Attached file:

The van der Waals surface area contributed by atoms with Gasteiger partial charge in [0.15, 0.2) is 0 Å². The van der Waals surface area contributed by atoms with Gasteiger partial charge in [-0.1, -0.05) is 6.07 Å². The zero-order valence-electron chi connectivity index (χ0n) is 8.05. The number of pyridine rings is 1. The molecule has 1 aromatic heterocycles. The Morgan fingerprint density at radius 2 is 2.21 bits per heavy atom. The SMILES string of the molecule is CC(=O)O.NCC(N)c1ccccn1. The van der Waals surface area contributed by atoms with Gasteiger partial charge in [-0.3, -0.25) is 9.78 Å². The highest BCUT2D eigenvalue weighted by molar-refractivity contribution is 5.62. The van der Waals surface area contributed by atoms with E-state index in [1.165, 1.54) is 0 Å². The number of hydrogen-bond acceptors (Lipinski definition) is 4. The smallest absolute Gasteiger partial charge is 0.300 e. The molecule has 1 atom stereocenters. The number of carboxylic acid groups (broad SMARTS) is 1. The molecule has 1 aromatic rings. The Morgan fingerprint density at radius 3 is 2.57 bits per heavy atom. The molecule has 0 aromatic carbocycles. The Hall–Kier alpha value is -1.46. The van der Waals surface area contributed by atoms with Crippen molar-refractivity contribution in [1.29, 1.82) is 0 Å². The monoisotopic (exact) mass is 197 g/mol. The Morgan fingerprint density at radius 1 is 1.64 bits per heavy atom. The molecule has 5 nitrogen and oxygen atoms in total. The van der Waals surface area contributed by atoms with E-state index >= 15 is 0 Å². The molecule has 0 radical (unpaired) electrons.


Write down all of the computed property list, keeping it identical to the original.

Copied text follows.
The van der Waals surface area contributed by atoms with Gasteiger partial charge in [0.15, 0.2) is 0 Å². The van der Waals surface area contributed by atoms with Gasteiger partial charge in [-0.1, -0.05) is 6.07 Å². The zero-order valence-electron chi connectivity index (χ0n) is 8.05. The number of pyridine rings is 1. The molecule has 1 aromatic heterocycles. The Morgan fingerprint density at radius 2 is 2.21 bits per heavy atom. The SMILES string of the molecule is CC(=O)O.NCC(N)c1ccccn1. The van der Waals surface area contributed by atoms with Gasteiger partial charge in [-0.3, -0.25) is 9.78 Å². The highest BCUT2D eigenvalue weighted by molar-refractivity contribution is 5.62. The van der Waals surface area contributed by atoms with E-state index in [1.165, 1.54) is 0 Å². The number of hydrogen-bond acceptors (Lipinski definition) is 4. The smallest absolute Gasteiger partial charge is 0.300 e. The molecule has 1 atom stereocenters. The number of carboxylic acid groups (broad SMARTS) is 1. The molecule has 1 aromatic rings. The Morgan fingerprint density at radius 3 is 2.57 bits per heavy atom. The molecule has 0 aromatic carbocycles. The Hall–Kier alpha value is -1.46. The van der Waals surface area contributed by atoms with Crippen molar-refractivity contribution in [1.29, 1.82) is 0 Å². The monoisotopic (exact) mass is 197 g/mol. The Morgan fingerprint density at radius 1 is 1.64 bits per heavy atom. The molecule has 5 nitrogen and oxygen atoms in total. The van der Waals surface area contributed by atoms with E-state index >= 15 is 0 Å². The molecule has 0 radical (unpaired) electrons.